It’s not a stretch to think that the beloved peach is an indigenous fruit in South Carolina and the Lowcountry.
Story by Dean Rowland
After all, South Carolina is second in the nation in its production, it’s our official state fruit, and we produce three times more of the luscious, deciduous fruit than Georgia, the “Peach State.”
Unfortunately, for those clinging to the notion that it’s indigenous to South Carolina, it’s not…but it is native or at least naturalized. The peach originated in China more than 4,000 years ago and didn’t arrive here until the Spanish explorers brought bushels of them in the 1500s. When colonists arrived in the Palmetto State Lowcountry in 1670, Native Americans already were growing peaches. But they had depended upon indigenous plants and trees for centuries before the peach arrived to supplement their diets.
Botanists would agree that peaches here are “native,” not “indigenous,” which means they were nurtured by nature, not man’s influence. Some would go so far as to say that peaches are “naturalized,” which means they were introduced by man to the Lowcountry in the last several hundred years and have adapted to our landscape and climate.
The U.S. Department of Agriculture defines “native” as a plant or tree that lives or grows naturally in a particular region without direct or indirect human intervention.
So that’s cleared up…sort of. Whether native or naturalized, suffice to say if a certain plant has been in the Lowcountry long enough, it can be called native or naturalized without much of an argument. Here’s a handful of native Lowcountry trees and plants that are authentic staples in our landscape:
Live oak This majestic salt-tolerant white oak rightfully occupies its iconic status as the quintessential symbol of the Lowcountry. Resurrection ferns cling to their enormous branches, from which Spanish moss, a flowering plant, dramatically hangs. They loom 40 to 60 feet high, have a canopy more than 100 feet wide and a life span of about 150 years. They also keep local wildlife nourished with their acorn production and provide habitat for many native birds.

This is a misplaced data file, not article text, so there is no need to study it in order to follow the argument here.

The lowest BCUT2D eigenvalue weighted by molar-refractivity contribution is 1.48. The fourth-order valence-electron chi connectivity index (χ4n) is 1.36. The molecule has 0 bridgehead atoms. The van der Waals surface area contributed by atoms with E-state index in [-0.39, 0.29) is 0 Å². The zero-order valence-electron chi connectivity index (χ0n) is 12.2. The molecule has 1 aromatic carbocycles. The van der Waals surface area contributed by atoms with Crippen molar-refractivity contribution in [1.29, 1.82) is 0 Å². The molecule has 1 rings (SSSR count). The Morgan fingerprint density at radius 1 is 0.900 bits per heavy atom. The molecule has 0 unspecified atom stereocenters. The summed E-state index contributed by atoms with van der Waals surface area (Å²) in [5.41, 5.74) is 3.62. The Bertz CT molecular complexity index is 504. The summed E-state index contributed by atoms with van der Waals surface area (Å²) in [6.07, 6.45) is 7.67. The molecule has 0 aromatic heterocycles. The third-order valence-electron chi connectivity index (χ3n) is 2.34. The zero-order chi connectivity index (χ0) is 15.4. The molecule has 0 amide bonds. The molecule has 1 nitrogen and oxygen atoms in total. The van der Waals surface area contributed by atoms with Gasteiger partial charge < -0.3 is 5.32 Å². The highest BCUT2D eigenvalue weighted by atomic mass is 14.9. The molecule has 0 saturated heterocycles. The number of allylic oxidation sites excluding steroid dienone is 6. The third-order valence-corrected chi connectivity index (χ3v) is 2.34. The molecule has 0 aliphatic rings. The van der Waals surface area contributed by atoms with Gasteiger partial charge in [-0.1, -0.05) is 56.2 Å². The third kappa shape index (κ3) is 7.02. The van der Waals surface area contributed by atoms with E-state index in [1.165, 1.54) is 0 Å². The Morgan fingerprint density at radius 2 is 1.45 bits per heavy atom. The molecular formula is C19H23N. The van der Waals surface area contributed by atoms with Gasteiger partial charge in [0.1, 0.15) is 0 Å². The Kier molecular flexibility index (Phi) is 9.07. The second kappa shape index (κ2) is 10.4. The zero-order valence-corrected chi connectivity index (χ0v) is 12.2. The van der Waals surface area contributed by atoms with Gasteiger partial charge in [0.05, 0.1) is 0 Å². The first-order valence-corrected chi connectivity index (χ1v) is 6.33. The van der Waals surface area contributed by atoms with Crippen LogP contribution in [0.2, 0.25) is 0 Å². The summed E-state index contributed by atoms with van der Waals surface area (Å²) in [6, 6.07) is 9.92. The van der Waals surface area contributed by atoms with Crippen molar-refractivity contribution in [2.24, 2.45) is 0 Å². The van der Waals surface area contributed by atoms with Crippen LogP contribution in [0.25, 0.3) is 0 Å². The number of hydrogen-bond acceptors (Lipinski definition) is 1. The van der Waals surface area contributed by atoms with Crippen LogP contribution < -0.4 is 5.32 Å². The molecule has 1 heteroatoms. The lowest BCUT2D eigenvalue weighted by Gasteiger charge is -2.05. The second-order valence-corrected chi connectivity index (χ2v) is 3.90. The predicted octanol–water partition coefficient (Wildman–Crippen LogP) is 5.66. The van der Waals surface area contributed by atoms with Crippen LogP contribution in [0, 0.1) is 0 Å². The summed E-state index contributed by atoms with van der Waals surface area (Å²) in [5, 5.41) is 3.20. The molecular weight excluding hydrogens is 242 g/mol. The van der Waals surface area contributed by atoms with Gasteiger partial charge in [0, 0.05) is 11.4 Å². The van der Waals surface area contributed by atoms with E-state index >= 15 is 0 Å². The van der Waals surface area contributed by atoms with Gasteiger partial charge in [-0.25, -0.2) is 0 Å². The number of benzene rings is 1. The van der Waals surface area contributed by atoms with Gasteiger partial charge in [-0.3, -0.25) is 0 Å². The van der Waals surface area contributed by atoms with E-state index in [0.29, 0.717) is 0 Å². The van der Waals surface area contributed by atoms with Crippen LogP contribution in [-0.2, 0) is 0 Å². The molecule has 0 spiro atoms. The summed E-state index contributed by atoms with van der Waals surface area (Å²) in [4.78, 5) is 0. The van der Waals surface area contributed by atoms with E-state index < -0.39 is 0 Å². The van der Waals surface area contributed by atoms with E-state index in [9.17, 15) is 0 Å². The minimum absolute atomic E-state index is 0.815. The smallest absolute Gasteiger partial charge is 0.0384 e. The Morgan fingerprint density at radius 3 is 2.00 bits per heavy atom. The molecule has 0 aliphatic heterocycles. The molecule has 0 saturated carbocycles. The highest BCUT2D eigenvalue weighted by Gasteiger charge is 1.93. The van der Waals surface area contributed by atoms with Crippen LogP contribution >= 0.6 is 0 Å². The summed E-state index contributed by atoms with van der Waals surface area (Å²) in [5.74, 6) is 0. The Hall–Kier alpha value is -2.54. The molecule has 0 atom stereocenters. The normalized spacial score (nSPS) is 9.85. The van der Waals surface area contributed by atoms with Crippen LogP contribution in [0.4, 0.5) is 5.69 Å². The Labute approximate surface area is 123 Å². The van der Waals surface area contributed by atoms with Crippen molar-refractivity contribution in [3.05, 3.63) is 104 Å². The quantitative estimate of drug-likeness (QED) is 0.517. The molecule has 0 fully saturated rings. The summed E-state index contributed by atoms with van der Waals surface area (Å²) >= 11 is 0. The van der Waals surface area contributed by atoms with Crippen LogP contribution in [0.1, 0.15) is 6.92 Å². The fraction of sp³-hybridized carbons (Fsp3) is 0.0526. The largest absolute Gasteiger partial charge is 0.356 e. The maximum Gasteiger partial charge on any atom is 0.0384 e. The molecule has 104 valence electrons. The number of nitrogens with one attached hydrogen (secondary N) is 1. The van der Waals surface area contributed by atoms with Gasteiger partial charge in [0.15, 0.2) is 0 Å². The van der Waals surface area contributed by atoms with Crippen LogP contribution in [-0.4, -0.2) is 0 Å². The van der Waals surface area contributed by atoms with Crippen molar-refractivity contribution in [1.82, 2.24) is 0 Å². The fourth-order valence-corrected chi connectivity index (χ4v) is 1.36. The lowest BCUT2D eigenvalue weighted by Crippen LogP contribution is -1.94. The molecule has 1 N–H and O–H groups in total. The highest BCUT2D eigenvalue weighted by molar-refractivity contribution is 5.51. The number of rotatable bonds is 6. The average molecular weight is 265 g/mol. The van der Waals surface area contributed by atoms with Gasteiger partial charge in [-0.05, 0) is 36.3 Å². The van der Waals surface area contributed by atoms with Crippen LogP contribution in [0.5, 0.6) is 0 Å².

Palmetto and Saw Palmetto Palms The palmetto, South Carolina’s state tree, is a slow grower but at maturity can grow 50 to 80 feet high. Local residents find the palmetto everywhere because of its ability to adapt to a variety of different environments. In the summer, it produces fragrant flowers that attract a variety of pollinators. After pollination, it produces a nutritious fruit and berries that feed a host of native wildlife species. Similar to the palmetto, the saw palm also produces berries from its flower after pollination, but it rarely reaches taller than 10 feet. The most distinguishable feature of this “understory” species is its hacksaw-shaped teeth that connects the frond to the underground stem.
Sweet Gum This ubiquitous tree dominates the forest understory and provides food and shelter for wildlife. The sweet sap attracts woodpeckers and can reach 60 feet on the island. The five-lobe leaf turns bright yellow in autumn before falling off. Two seeds are found in the small flowers after pollination and provide a tasty snack for migratory songbirds.
Loblolly Pine This highly adaptive tree can tower 80 feet high in wet and dry soils. It produces abundant seeds in cones covered with short spines that help feed local wildlife while white-tailed deer nibble on the needles and twigs.
Sea Oats Grown from underground stems, this dominant shoreline plant with leaves up to 2 feet long lends a critical component of the sand dune ecosystem, trapping wind-blown sand to anchor and build new dune systems. They also are a source of food for many types of wildlife.
Wax Myrtle Its resistance to disease and tolerance to drought and deer make it a staple in Lowcountry landscapes and as an understory in our maritime forests. Its small, waxy berries are on the menu for migratory birds, and its branches hang over the banks of lagoons and other water sources, offering safe nesting habitats for wading birds.
Indigo The fragrant purple and orange flowers of this native deciduous plant attracts three types of butterflies and offers a place for them to lay their eggs. Bees and other pollinating insects gravitate to this shrub in large numbers. It can reach 8 feet in height.
Georgia Mint This rare Lowcountry native evergreen shrub grows up to 2 feet, and bees and butterflies love to pollinate its flowers. Its edible aromatic foliage converts easily in a cup of tea, and it’s often used for hedging in local herb gardens.
Yellow Jessamine The state flower of South Carolina showboats with its strong scent and vibrant yellow flowers in late winter and early spring. The toxic twisting vine can grow to 19 feet and is often placed over arbors or to cover walls. Its sweet nectar also attracts a range of pollinators.